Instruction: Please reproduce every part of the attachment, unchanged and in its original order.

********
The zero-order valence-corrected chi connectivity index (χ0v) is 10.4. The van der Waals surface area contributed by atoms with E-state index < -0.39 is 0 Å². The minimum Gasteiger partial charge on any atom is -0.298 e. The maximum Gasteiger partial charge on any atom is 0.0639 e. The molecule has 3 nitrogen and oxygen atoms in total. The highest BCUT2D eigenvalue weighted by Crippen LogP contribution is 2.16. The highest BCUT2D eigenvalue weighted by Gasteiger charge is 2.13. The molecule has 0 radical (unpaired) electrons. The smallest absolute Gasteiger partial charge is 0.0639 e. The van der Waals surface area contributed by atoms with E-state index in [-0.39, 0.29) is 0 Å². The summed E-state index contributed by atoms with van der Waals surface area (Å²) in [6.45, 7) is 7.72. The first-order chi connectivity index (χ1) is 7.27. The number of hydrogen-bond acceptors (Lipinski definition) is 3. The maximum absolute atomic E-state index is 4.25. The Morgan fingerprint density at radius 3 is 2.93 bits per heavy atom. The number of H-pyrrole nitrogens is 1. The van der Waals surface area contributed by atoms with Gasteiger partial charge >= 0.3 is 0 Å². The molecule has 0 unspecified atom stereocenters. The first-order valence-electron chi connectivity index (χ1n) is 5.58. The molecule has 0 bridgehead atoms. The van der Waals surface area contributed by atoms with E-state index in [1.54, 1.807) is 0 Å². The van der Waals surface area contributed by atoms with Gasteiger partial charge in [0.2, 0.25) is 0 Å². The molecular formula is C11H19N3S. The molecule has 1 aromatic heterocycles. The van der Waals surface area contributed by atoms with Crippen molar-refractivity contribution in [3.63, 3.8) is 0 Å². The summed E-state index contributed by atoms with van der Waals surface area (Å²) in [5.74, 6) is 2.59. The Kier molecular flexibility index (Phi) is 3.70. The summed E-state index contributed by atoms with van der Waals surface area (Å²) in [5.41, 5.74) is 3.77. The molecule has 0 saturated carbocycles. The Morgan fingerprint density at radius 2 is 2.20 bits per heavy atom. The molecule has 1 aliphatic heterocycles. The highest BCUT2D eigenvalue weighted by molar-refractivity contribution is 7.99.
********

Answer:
The zero-order valence-corrected chi connectivity index (χ0v) is 10.4. The van der Waals surface area contributed by atoms with E-state index < -0.39 is 0 Å². The minimum Gasteiger partial charge on any atom is -0.298 e. The maximum Gasteiger partial charge on any atom is 0.0639 e. The molecule has 3 nitrogen and oxygen atoms in total. The highest BCUT2D eigenvalue weighted by Crippen LogP contribution is 2.16. The highest BCUT2D eigenvalue weighted by Gasteiger charge is 2.13. The molecule has 0 radical (unpaired) electrons. The smallest absolute Gasteiger partial charge is 0.0639 e. The van der Waals surface area contributed by atoms with E-state index in [-0.39, 0.29) is 0 Å². The summed E-state index contributed by atoms with van der Waals surface area (Å²) in [6.45, 7) is 7.72. The first-order chi connectivity index (χ1) is 7.27. The number of hydrogen-bond acceptors (Lipinski definition) is 3. The maximum absolute atomic E-state index is 4.25. The Morgan fingerprint density at radius 3 is 2.93 bits per heavy atom. The number of H-pyrrole nitrogens is 1. The van der Waals surface area contributed by atoms with Gasteiger partial charge >= 0.3 is 0 Å². The molecule has 0 unspecified atom stereocenters. The first-order valence-electron chi connectivity index (χ1n) is 5.58. The molecule has 0 bridgehead atoms. The van der Waals surface area contributed by atoms with E-state index in [1.54, 1.807) is 0 Å². The van der Waals surface area contributed by atoms with Gasteiger partial charge in [0.2, 0.25) is 0 Å². The molecular formula is C11H19N3S. The molecule has 1 aromatic heterocycles. The van der Waals surface area contributed by atoms with Crippen molar-refractivity contribution in [3.63, 3.8) is 0 Å². The summed E-state index contributed by atoms with van der Waals surface area (Å²) in [5.74, 6) is 2.59. The Kier molecular flexibility index (Phi) is 3.70. The summed E-state index contributed by atoms with van der Waals surface area (Å²) in [5.41, 5.74) is 3.77. The molecule has 0 saturated carbocycles. The Morgan fingerprint density at radius 2 is 2.20 bits per heavy atom. The molecule has 1 aliphatic heterocycles. The highest BCUT2D eigenvalue weighted by molar-refractivity contribution is 7.99.